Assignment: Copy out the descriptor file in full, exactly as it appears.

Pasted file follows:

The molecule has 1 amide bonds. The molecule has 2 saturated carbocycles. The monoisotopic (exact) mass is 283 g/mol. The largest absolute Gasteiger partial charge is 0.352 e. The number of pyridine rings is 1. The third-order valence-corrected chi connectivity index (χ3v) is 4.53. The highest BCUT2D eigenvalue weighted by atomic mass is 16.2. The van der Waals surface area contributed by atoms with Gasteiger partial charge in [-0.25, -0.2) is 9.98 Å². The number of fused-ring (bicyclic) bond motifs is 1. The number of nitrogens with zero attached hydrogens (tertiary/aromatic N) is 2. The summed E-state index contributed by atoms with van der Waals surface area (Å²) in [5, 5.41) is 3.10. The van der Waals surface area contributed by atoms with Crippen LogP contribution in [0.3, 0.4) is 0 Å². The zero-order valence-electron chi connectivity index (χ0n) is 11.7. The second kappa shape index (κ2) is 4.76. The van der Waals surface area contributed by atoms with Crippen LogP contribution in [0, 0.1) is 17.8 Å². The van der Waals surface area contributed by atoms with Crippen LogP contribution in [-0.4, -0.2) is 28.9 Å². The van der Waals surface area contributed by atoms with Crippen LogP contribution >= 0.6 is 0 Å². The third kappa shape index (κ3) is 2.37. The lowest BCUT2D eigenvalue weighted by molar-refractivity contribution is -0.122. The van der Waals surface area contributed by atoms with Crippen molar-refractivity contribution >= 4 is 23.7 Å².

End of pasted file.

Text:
The molecule has 1 amide bonds. The molecule has 2 saturated carbocycles. The monoisotopic (exact) mass is 283 g/mol. The largest absolute Gasteiger partial charge is 0.352 e. The number of pyridine rings is 1. The third-order valence-corrected chi connectivity index (χ3v) is 4.53. The highest BCUT2D eigenvalue weighted by atomic mass is 16.2. The van der Waals surface area contributed by atoms with Gasteiger partial charge in [-0.25, -0.2) is 9.98 Å². The number of fused-ring (bicyclic) bond motifs is 1. The number of nitrogens with zero attached hydrogens (tertiary/aromatic N) is 2. The summed E-state index contributed by atoms with van der Waals surface area (Å²) in [5, 5.41) is 3.10. The van der Waals surface area contributed by atoms with Crippen LogP contribution in [0.3, 0.4) is 0 Å². The zero-order valence-electron chi connectivity index (χ0n) is 11.7. The second kappa shape index (κ2) is 4.76. The van der Waals surface area contributed by atoms with Crippen LogP contribution in [0, 0.1) is 17.8 Å². The van der Waals surface area contributed by atoms with Crippen LogP contribution in [-0.4, -0.2) is 28.9 Å². The van der Waals surface area contributed by atoms with Crippen LogP contribution >= 0.6 is 0 Å². The third kappa shape index (κ3) is 2.37. The lowest BCUT2D eigenvalue weighted by molar-refractivity contribution is -0.122. The van der Waals surface area contributed by atoms with Crippen molar-refractivity contribution >= 4 is 23.7 Å².